Archive for July, 2012

A Weekend with Vijay

Last weekend I saw one of my favorites, pianist Vijay Iyer, in two different settings. First, on Saturday in an electrified set with legendary pianist Geri Allen and trumpeter Graham Haynes at the Stone and then on Sunday a free show at the MoMA with his regular trio showcasing a new suite of music. I’ve spoken about Vijay Iyer, particularly the trio with Stephan Crump and Marcus Gilmore, before, usually in a highly laudatory fashion. I think these shows deserve  a bit of attention as well, particularly the first one, because they hint at what future Vijay output may look like. All in all, I’d say prospects look good.

The first show took place under Geri Allen’s curatorship at the The Stone. The stone is a fascinating experiment in live music created by John Zorn, one of the most dynamic figures in music that I can think of. Zorn is something of a lunatic genius whose musical output is staggering. Every genre from avant garde, free jazz of both the melodic and honking and screeching varieties, electronic music and modern classical to surf rock and exotica has seen Zorn’s touch at some point in his career. As you might imagine, not all of those genres are particularly lucrative and Zorn travels in circles of musicians and artists that can’t always find accepting spaces to perform. Enter the Stone. A totally non-profit space in Alphabet City, The Stone is dedicated to experimental music and is musician focused. The music charges, light though they are, go entirely to the musicians themselves. The club is supported entirely through donations and monthly ‘Improv Nights’ lead by Zorn himself, which basically amount to rent parties. There is no food or drink, just music.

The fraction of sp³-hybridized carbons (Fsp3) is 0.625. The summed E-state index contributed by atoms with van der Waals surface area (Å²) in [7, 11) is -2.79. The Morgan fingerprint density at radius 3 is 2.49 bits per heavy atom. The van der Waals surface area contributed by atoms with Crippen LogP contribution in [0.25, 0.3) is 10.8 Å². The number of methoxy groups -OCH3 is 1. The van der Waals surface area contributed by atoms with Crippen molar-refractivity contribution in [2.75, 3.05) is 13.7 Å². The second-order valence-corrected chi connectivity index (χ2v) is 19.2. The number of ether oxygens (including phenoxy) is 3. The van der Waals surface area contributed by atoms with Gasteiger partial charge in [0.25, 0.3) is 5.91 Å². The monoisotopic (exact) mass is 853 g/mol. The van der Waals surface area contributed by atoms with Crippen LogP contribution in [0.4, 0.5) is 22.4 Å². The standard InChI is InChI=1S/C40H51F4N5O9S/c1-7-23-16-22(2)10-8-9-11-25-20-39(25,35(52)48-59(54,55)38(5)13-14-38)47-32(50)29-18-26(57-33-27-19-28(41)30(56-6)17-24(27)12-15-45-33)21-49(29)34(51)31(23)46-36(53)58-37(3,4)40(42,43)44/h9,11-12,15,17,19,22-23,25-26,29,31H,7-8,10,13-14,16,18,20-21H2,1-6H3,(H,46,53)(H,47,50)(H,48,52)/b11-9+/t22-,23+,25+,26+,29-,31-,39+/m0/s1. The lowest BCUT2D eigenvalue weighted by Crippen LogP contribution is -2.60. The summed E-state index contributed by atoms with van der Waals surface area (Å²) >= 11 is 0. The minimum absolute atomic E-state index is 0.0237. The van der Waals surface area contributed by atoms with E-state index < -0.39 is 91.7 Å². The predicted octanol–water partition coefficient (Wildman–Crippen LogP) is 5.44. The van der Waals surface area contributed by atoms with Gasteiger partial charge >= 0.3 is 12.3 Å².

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Spark: Soulive and Karl Denson

Krasno, Denson, Neal Evans

A bit of a change of pace this time. Friday night I saw the spectacular funk collective Soulive with featured guest/collaborator wind player extroardinaire Karl Denson. They played in honor of their recent release, ‘Spark‘, which in turn is in honor of guitarist Melvin Sparks, who apparently had a hand in creating acid jazz. They had it at a new venue for me, the City Winery, which makes this first time I’ve seen Soulive in a venue where most everyone was seated and not up and dancing. Which may actually be a good thing. Last time I saw them, I didn’t stretch properly ahead of time and pulled something awful in my back from all the grooving I did. I have a gallery of pictures, at least those that came out, here. Quick notes on the show after the break.

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